# GMM Estimator of an Exponential Distribution

Suppose you have to calculate the GMM Estimator for $\lambda$ of a random variable with an exponential distribution.

$$f(x) = \lambda \cdot \exp(-\lambda\cdot x)$$ with $E(X) = 1/\lambda$ and $E(X^2) = 2/\lambda^2$.

Wouldn't the GMM and therefore the moment estimator for $\lambda$ simply obtain as the sample mean to the power of minus 1?

• Is this self-study? Please add the tag if so and read its wiki. – Christoph Hanck Mar 21 '16 at 13:00
• I worked on your typesetting. Please check everything is still as desired – Christoph Hanck Mar 21 '16 at 14:24
• Yes everything seems to be in order. – narain Mar 21 '16 at 14:35
• No, $\bar{X}^{-1}$ would just be MM based on the first moment condition. – Christoph Hanck Mar 21 '16 at 14:44
• Also, it is not true that $E(X^2)=1/\lambda^2$. – Christoph Hanck Mar 21 '16 at 15:10

The misunderstanding here is that GMM exploits both moment conditions simultaneously. As there are more ($=2$) moment conditions than unknown parameters ($=1$), there is no value that uniquely solves both moment equations $$E(X)-1/\lambda=0$$ and $$E(X^2)-2/\lambda^2=0$$ GMM therefore minimizes the weighted squared difference between the empirical version of the moments and the functions of the parameters, weighted by some suitable (positive definite) weighting matrix.

Thus, let $\bar{X}$ the sample average and $\bar{X^2}=\frac{1}{n}\sum_iX_i^2$. Next, let

$$m(\lambda)=\begin{pmatrix}\bar{X}-1/\lambda\\\bar{X^2}-2/\lambda^2\end{pmatrix}$$ Taking the identity matrix as the weighting matrix for simplicity (see below for a more efficient alternative), the GMM minimization problem becomes $$\min_\lambda m(\lambda)'m(\lambda)$$ A bit of algebra will give you a FOC $$\bar{X}\lambda^3+(4\bar{X^2}-1)\lambda^2-8=0$$ In R, you could solve that as follows:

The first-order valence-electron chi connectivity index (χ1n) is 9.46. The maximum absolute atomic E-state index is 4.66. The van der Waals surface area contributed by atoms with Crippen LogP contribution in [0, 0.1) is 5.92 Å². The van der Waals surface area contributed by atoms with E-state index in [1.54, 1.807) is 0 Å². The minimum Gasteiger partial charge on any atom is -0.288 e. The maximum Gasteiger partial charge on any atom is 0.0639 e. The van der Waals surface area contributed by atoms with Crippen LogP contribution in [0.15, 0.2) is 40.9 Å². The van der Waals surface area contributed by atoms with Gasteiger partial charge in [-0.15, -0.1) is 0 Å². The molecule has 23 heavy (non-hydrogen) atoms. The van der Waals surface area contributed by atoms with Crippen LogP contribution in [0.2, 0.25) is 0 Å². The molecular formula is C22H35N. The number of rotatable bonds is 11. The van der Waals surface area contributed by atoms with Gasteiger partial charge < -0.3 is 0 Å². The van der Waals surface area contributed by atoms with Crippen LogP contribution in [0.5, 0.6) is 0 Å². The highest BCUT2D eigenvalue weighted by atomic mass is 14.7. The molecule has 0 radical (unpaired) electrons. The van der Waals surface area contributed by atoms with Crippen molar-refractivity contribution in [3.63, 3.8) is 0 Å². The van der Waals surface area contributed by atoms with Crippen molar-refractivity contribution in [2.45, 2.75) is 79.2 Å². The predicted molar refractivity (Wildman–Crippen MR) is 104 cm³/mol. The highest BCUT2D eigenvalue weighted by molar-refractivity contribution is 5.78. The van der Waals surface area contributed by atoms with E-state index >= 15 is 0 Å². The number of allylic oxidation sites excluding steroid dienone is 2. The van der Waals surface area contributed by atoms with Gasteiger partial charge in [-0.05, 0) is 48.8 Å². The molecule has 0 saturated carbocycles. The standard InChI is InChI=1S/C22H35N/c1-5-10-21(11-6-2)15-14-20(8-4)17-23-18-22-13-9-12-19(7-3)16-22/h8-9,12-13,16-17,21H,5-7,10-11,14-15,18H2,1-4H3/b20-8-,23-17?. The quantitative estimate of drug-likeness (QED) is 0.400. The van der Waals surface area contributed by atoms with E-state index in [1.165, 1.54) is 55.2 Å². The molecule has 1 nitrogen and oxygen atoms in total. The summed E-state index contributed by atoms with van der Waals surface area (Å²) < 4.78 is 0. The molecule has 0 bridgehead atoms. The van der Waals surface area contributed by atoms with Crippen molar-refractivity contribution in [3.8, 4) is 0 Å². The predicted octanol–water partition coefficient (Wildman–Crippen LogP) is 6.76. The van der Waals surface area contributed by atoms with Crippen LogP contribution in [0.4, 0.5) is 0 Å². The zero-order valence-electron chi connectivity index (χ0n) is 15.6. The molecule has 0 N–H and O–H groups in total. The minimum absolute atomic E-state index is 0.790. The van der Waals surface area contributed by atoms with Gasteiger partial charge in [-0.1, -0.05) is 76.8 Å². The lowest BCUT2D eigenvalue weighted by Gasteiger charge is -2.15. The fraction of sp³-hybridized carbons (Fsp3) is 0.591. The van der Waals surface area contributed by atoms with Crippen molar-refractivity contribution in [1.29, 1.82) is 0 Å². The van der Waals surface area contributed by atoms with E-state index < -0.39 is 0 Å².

polyroot(c(-8,0,4*xbar2-1,xbar))


Let us try some data:

n <- 100000
x <- rexp(n)

xbar <- mean(x)
xbar2 <- mean(x^2)


The admissible (positive) solution seems to do the trick (note the default is $\lambda=1$)

> polyroot(c(-8,0,4*xbar2-1,xbar))
  0.9993932-0i -1.1701779-0i -6.8476177+0i


It seems worth emphasizing, however, that GMM is not efficient here, as the MLE $1/\bar{X}$ already is. Consider this little Monte Carlo simulation:

reps <- 100000

MLE <- GMM <- rep(NA,reps)

for (i in 1:reps){
x <- rexp(n)

xbar <- mean(x)
xbar2 <- mean(x^2)

MLE[i] <- 1/xbar
GMM[i] <- max(Re(polyroot(c(-8,0,4*xbar2-1,xbar))))
}
plot(density(MLE),lwd=2,col="purple")
lines(density(GMM),lwd=2,col="lightblue")
abline(v=1,lty=2)


The following plot shows that ML is not only much simpler, but more efficient: A more efficient GMM estimator is obtained by employing an efficient weighting matrix, i.e., one that converges to the inverse of the variance matrix of the moment conditions:

optGMM <- function(lambda,x){
xbar <- mean(x)
xbar2 <- mean(x^2)
preliminaryGMM <- max(Re(polyroot(c(-8,0,4*xbar2-1,xbar))))

residuals1 <- x - 1/preliminaryGMM
residuals2 <- x^2 - 2/preliminaryGMM^2
S11 <- mean(residuals1^2)
S22 <- mean(residuals2^2)
S12 <- mean(residuals1*residuals2)
S <- matrix(c(S11,S12,S12,S22),ncol=2)
m <- c(xbar-1/lambda,xbar2-2/lambda^2)
t(m)%*%solve(S)%*%m
}
optimise(optGMM,interval=c(0,1e5),x=x)$minimum  Including this in the simulation (for$n=1000\$ now) gives The variance of this distribution is only marginally higher than that of the MLE in the simulation.